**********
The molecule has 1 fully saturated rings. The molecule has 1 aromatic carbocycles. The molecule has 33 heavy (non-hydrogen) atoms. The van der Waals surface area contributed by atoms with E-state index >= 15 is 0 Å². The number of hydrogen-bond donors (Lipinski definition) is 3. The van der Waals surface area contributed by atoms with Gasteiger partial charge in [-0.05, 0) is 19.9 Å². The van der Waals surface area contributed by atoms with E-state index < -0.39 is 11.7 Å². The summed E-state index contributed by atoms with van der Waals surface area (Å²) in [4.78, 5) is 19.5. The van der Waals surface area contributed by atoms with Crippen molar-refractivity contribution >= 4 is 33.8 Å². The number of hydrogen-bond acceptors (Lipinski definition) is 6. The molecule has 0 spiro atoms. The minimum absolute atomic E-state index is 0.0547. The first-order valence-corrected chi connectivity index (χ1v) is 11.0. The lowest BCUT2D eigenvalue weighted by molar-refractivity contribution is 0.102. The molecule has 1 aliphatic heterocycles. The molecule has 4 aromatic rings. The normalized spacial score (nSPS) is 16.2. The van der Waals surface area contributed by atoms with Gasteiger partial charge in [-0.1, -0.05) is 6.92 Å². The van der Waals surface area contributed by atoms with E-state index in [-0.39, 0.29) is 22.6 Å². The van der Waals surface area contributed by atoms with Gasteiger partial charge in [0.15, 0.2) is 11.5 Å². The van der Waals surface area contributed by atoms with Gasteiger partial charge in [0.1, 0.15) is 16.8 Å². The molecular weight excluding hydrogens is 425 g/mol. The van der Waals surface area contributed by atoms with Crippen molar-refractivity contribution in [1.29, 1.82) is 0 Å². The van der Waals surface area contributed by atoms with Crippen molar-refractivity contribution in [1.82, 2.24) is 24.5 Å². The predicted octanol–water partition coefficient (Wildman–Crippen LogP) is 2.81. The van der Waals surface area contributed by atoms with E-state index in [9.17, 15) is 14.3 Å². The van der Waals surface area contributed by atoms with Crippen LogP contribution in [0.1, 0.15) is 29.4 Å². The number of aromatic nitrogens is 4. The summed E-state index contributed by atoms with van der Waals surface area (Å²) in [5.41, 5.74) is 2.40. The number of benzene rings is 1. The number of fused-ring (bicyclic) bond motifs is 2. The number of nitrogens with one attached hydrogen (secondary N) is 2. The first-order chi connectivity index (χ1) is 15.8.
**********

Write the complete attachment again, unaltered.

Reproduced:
The molecule has 1 fully saturated rings. The molecule has 1 aromatic carbocycles. The molecule has 33 heavy (non-hydrogen) atoms. The van der Waals surface area contributed by atoms with E-state index >= 15 is 0 Å². The number of hydrogen-bond donors (Lipinski definition) is 3. The van der Waals surface area contributed by atoms with Gasteiger partial charge in [-0.05, 0) is 19.9 Å². The van der Waals surface area contributed by atoms with E-state index < -0.39 is 11.7 Å². The summed E-state index contributed by atoms with van der Waals surface area (Å²) in [4.78, 5) is 19.5. The van der Waals surface area contributed by atoms with Crippen molar-refractivity contribution >= 4 is 33.8 Å². The number of hydrogen-bond acceptors (Lipinski definition) is 6. The molecule has 0 spiro atoms. The minimum absolute atomic E-state index is 0.0547. The first-order valence-corrected chi connectivity index (χ1v) is 11.0. The lowest BCUT2D eigenvalue weighted by molar-refractivity contribution is 0.102. The molecule has 1 aliphatic heterocycles. The molecule has 4 aromatic rings. The normalized spacial score (nSPS) is 16.2. The van der Waals surface area contributed by atoms with Gasteiger partial charge in [-0.1, -0.05) is 6.92 Å². The van der Waals surface area contributed by atoms with E-state index in [-0.39, 0.29) is 22.6 Å². The van der Waals surface area contributed by atoms with Gasteiger partial charge in [0.15, 0.2) is 11.5 Å². The van der Waals surface area contributed by atoms with Gasteiger partial charge in [0.1, 0.15) is 16.8 Å². The molecular weight excluding hydrogens is 425 g/mol. The van der Waals surface area contributed by atoms with Crippen molar-refractivity contribution in [1.29, 1.82) is 0 Å². The van der Waals surface area contributed by atoms with Crippen molar-refractivity contribution in [1.82, 2.24) is 24.5 Å². The predicted octanol–water partition coefficient (Wildman–Crippen LogP) is 2.81. The van der Waals surface area contributed by atoms with E-state index in [9.17, 15) is 14.3 Å². The van der Waals surface area contributed by atoms with Crippen LogP contribution in [0.1, 0.15) is 29.4 Å². The number of aromatic nitrogens is 4. The summed E-state index contributed by atoms with van der Waals surface area (Å²) in [5.41, 5.74) is 2.40. The number of benzene rings is 1. The number of fused-ring (bicyclic) bond motifs is 2. The number of nitrogens with one attached hydrogen (secondary N) is 2. The first-order chi connectivity index (χ1) is 15.8.